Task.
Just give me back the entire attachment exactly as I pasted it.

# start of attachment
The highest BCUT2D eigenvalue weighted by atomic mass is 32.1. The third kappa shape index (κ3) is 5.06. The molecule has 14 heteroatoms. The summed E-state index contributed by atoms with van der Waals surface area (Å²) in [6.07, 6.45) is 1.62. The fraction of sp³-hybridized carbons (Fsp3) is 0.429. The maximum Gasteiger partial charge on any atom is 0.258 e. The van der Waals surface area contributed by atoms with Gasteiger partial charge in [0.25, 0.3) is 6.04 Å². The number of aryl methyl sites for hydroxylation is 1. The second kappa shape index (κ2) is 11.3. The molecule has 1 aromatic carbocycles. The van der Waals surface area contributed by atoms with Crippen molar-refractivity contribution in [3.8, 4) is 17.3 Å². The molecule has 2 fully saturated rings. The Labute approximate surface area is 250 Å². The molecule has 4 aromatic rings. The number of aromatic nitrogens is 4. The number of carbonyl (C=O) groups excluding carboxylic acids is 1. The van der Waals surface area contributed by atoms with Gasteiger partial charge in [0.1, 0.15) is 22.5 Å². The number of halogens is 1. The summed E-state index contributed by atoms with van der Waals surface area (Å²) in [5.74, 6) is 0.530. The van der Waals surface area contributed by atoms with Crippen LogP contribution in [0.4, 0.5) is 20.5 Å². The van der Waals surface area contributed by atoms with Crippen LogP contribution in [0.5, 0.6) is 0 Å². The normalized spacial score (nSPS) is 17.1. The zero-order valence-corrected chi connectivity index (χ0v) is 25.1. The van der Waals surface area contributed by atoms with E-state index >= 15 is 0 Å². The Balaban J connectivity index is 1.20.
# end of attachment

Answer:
The highest BCUT2D eigenvalue weighted by atomic mass is 32.1. The third kappa shape index (κ3) is 5.06. The molecule has 14 heteroatoms. The summed E-state index contributed by atoms with van der Waals surface area (Å²) in [6.07, 6.45) is 1.62. The fraction of sp³-hybridized carbons (Fsp3) is 0.429. The maximum Gasteiger partial charge on any atom is 0.258 e. The van der Waals surface area contributed by atoms with Gasteiger partial charge in [0.25, 0.3) is 6.04 Å². The number of aryl methyl sites for hydroxylation is 1. The second kappa shape index (κ2) is 11.3. The molecule has 1 aromatic carbocycles. The van der Waals surface area contributed by atoms with Crippen molar-refractivity contribution in [3.8, 4) is 17.3 Å². The molecule has 2 fully saturated rings. The Labute approximate surface area is 250 Å². The molecule has 4 aromatic rings. The number of aromatic nitrogens is 4. The number of carbonyl (C=O) groups excluding carboxylic acids is 1. The van der Waals surface area contributed by atoms with Gasteiger partial charge in [0.1, 0.15) is 22.5 Å². The number of halogens is 1. The summed E-state index contributed by atoms with van der Waals surface area (Å²) in [5.74, 6) is 0.530. The van der Waals surface area contributed by atoms with Crippen LogP contribution in [0.4, 0.5) is 20.5 Å². The van der Waals surface area contributed by atoms with Crippen LogP contribution in [0.5, 0.6) is 0 Å². The normalized spacial score (nSPS) is 17.1. The zero-order valence-corrected chi connectivity index (χ0v) is 25.1. The van der Waals surface area contributed by atoms with E-state index >= 15 is 0 Å². The Balaban J connectivity index is 1.20.